from Florida Realtor Magazine, September 2007 | page 12
Footloose and Wire-Free
Wendy Griffis knows what it’s like to work without wires. In fact, this real estate associate with Vanguard Realty Inc., GMAC in Neptune Beach is largely untethered for most of the workday, thanks to her laptop, a wireless Internet connection provided by her broker and her local Starbucks or Panera Bread, and 24/7 access to the local MLS and other online resources.
In real estate since 2000, Griffis sells about $6.5 million in properties annually and has been with her current broker since June 2004. By joining the company, she gained entrance to its 16 “resource centers,” a concept that allows sales associates to drop in, log in and get access to the Internet whenever they choose. (These are physical offices located in and around the Jacksonville area.)
Griffis says she shaped her laptop-and-wireless strategy around that very concept, and hasn’t looked back since. “I’d previously worked out of office space or at home, but when I started here, I went the laptop route,” says Griffis, who opts not to pay for a wireless card (from a company like Sprint or AT&T, for example). “There are enough wireless locations in Jacksonville that I can get on the Internet within 10 minutes of any customer,” she explains.
Most newer laptops come with built-in wireless cards that allow users to use Wi-Fi hotspots in hotels, airports and establishments like Starbucks, Panera Bread and even some McDonald’s. Wireless carriers like Sprint, AT&T and T-Mobile also offer wireless cards that, for a fee (of about $60 to $80 a month for unlimited access), allow the user to connect to the Internet from just about anywhere, whether or not there’s a Wi-Fi access point nearby. Here are the four top ways Griffis uses her laptop and wireless connection to build her business: 1. Work a Large Farm Area Some sales associates run their business by farming a particular geographic region, but Griffis does most of her business by referral. On a typical day, she may be on a listing appointment in St. Augustine in the morning, and at a closing in Jacksonville a few hours later. “I’m all over town—wherever my customer is,” says Griffis, who visits her company’s resource office centers frequently to download forms, check out the latest MLS data and communicate with clients and customers via e-mail. She can also use the office’s scanners, copiers, fax machines and conference rooms (for client meetings, for example). Using a laptop and the office Internet connection, she’s able to get the job done quickly and get back on the road to her next appointment. (She covers the entire Jacksonville MSA area.)
2. Run the Company from Afar The National Association of Realtors® has reported that consumers are most annoyed by real estate associates who don’t promptly return their calls, e-mails or text messages. But real estate pros deserve a break once in a while too, so when Griffis takes a trip, she’s always able to run her business, even though she isn’t in town. “I bring my laptop with me, and pretty much all hotels have wireless Internet access these days,” says Griffis. Access to some systems requires an Ethernet cable plugged into the back of her laptop, and others can be used in conjunction with her computer’s internal wireless card. “Worst-case scenario,” says Griffis, “I go to Starbucks and pay $9 to log on for a few hours.”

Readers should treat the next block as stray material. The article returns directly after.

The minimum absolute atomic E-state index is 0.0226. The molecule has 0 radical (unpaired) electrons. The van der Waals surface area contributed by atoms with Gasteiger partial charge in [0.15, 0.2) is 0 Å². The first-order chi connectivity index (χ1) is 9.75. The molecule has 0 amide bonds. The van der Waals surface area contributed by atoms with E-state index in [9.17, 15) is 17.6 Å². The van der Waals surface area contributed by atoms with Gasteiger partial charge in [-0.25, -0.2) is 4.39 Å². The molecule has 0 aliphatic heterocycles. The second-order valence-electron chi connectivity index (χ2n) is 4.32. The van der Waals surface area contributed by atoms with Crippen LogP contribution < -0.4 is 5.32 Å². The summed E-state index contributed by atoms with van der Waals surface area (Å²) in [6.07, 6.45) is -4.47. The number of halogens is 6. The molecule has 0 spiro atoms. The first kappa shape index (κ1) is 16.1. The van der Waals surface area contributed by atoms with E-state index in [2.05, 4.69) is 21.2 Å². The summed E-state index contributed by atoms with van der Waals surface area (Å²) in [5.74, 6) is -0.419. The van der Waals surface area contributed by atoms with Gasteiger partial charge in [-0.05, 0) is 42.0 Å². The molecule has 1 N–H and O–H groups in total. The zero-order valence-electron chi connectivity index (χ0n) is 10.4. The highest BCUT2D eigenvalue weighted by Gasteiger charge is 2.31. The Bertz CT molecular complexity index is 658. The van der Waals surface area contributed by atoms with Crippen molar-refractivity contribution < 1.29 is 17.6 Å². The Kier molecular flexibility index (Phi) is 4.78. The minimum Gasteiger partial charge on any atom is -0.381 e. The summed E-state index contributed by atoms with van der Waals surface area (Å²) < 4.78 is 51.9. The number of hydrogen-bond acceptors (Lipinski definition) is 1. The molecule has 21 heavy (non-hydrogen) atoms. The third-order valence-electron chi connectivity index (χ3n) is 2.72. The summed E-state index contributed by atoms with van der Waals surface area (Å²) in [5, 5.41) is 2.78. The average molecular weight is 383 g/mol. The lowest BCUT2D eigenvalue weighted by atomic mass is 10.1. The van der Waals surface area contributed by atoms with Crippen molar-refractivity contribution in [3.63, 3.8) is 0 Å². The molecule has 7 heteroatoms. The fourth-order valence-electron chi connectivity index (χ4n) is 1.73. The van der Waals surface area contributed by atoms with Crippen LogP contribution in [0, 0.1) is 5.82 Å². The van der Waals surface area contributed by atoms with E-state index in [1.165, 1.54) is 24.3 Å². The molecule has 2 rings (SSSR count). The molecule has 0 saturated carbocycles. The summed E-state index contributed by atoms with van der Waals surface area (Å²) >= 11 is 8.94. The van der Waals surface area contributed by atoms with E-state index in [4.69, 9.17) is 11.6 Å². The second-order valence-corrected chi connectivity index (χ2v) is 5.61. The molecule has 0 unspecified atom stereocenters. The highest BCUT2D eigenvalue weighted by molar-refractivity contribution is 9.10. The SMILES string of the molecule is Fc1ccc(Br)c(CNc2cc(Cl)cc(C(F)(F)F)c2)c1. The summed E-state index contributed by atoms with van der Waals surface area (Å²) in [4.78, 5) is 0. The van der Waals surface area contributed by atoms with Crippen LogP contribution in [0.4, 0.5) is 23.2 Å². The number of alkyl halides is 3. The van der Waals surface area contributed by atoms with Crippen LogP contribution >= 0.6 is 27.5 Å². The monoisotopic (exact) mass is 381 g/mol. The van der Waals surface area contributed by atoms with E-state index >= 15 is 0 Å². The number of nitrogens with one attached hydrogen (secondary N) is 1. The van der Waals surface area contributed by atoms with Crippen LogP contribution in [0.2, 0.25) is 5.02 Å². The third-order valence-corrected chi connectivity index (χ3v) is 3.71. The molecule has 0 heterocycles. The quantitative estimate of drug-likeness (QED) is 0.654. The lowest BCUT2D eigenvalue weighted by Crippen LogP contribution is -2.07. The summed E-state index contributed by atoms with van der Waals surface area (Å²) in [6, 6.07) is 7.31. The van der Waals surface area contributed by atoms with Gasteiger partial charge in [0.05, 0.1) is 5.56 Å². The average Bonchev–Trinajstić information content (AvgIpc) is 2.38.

3. Access the Back Office Armed with her laptop and a wireless Internet connection, Griffis can access her brokerage’s password-protected back-office system. Once logged in, she can check the MLS online and pull up all her customer files. “Every time we have a new sale, the information is sent to corporate, which scans it and puts it into the system,” says Griffis, who can also access specific property information for potential buyers. While on vacation recently, she received a call from a buyer who was interested in a property that he’d just driven by. Rather than having to pass the customer on to another sales associate to handle in her absence, Griffis booted up her laptop, logged into the system, pulled up the MLS and was able to connect with the listing agent and provide the necessary information to the buyer. “I can work virtually from anywhere,” she says. 4. Gain Efficiency Few real estate associates have the luxury of being able to “pop into” offices all over their respective regions to access the Internet, meet with customers and print out a few forms. But in today’s age of ultimate mobility, Griffis has gotten to the point where she can’t imagine running her real estate business any other way. Combine that with the Wi-Fi capabilities offered even by restaurants like McDonald’s and Planet Smoothie, and you wind up with a great platform on which to build a virtual real estate business.
According to Griffis, being able to handle the needs of just about any client or customer in a timely manner—even while tanning on the beach in Honolulu—is by far the biggest reward that comes from using a wireless-enabled laptop. “If I get a call from a customer who wants one page of a contract, I can either pull into one of the physical resource center locations, where agents can drop in and work, or access the company’s online system, pull up the page and e-fax it to the customer,” says Griffis, who previously had to handle such requests at the end of the day or on a vacation. “Cell phones are great, but about 50 percent of my client communications happen via e-mail,” says Griffis. “Thanks to my laptop, I can run my company from anywhere.”
This column, designed to offer examples of how salespeople and brokers are using technology in their offices, won first place in the 2006 Best Column category from the Florida Magazine Association. The column is for general information only. Opinions expressed here don’t necessarily reflect an endorsement of the views by Florida Realtor® magazine or the Florida Association of Realtors® (FAR).